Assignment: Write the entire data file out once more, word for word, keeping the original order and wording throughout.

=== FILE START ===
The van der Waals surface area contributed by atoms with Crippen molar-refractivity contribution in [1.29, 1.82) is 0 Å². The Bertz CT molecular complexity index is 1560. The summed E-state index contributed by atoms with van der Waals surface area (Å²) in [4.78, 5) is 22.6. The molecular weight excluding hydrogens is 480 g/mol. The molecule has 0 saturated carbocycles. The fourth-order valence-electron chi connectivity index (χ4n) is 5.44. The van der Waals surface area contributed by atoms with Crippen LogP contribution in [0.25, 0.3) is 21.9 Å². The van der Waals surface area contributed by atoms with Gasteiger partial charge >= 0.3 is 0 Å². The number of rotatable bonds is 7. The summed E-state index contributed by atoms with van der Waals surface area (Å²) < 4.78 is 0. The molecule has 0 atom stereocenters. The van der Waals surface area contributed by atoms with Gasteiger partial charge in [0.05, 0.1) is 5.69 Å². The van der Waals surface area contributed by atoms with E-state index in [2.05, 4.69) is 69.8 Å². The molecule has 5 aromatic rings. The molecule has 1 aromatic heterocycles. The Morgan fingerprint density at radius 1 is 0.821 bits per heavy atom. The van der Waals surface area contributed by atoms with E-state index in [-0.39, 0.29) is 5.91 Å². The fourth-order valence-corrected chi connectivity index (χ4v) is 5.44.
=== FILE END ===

The van der Waals surface area contributed by atoms with Crippen molar-refractivity contribution in [1.29, 1.82) is 0 Å². The Bertz CT molecular complexity index is 1560. The summed E-state index contributed by atoms with van der Waals surface area (Å²) in [4.78, 5) is 22.6. The molecular weight excluding hydrogens is 480 g/mol. The molecule has 0 saturated carbocycles. The fourth-order valence-electron chi connectivity index (χ4n) is 5.44. The van der Waals surface area contributed by atoms with Crippen LogP contribution in [0.25, 0.3) is 21.9 Å². The van der Waals surface area contributed by atoms with Gasteiger partial charge >= 0.3 is 0 Å². The number of rotatable bonds is 7. The summed E-state index contributed by atoms with van der Waals surface area (Å²) < 4.78 is 0. The molecule has 0 atom stereocenters. The van der Waals surface area contributed by atoms with Gasteiger partial charge in [0.05, 0.1) is 5.69 Å². The van der Waals surface area contributed by atoms with E-state index in [2.05, 4.69) is 69.8 Å². The molecule has 5 aromatic rings. The molecule has 1 aromatic heterocycles. The Morgan fingerprint density at radius 1 is 0.821 bits per heavy atom. The van der Waals surface area contributed by atoms with E-state index in [-0.39, 0.29) is 5.91 Å². The fourth-order valence-corrected chi connectivity index (χ4v) is 5.44.